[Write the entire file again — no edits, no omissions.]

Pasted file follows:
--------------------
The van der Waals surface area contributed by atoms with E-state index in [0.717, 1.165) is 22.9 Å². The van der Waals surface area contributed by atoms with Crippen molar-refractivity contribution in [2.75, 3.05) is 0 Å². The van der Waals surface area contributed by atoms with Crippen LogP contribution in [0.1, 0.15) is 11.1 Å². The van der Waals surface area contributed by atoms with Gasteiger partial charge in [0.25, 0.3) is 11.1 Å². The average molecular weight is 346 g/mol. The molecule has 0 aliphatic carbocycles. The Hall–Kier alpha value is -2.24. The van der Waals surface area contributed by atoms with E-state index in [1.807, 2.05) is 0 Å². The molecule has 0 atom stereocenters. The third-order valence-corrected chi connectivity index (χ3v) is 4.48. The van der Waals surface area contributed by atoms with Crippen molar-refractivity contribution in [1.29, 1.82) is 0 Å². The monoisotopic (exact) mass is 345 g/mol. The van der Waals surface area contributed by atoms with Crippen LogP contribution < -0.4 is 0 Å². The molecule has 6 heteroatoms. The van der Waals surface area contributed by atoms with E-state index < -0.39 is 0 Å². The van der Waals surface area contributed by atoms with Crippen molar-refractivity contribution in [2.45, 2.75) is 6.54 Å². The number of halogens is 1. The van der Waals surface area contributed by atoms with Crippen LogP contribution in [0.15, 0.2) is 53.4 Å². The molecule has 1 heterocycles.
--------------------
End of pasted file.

The van der Waals surface area contributed by atoms with E-state index in [0.717, 1.165) is 22.9 Å². The van der Waals surface area contributed by atoms with Crippen molar-refractivity contribution in [2.75, 3.05) is 0 Å². The van der Waals surface area contributed by atoms with Crippen LogP contribution in [0.1, 0.15) is 11.1 Å². The van der Waals surface area contributed by atoms with Gasteiger partial charge in [0.25, 0.3) is 11.1 Å². The average molecular weight is 346 g/mol. The molecule has 0 aliphatic carbocycles. The Hall–Kier alpha value is -2.24. The van der Waals surface area contributed by atoms with E-state index in [1.807, 2.05) is 0 Å². The molecule has 0 atom stereocenters. The third-order valence-corrected chi connectivity index (χ3v) is 4.48. The van der Waals surface area contributed by atoms with Crippen molar-refractivity contribution in [1.29, 1.82) is 0 Å². The monoisotopic (exact) mass is 345 g/mol. The van der Waals surface area contributed by atoms with Crippen LogP contribution < -0.4 is 0 Å². The molecule has 6 heteroatoms. The van der Waals surface area contributed by atoms with E-state index < -0.39 is 0 Å². The van der Waals surface area contributed by atoms with Crippen molar-refractivity contribution in [2.45, 2.75) is 6.54 Å². The number of halogens is 1. The van der Waals surface area contributed by atoms with Crippen LogP contribution in [0.15, 0.2) is 53.4 Å². The molecule has 1 heterocycles.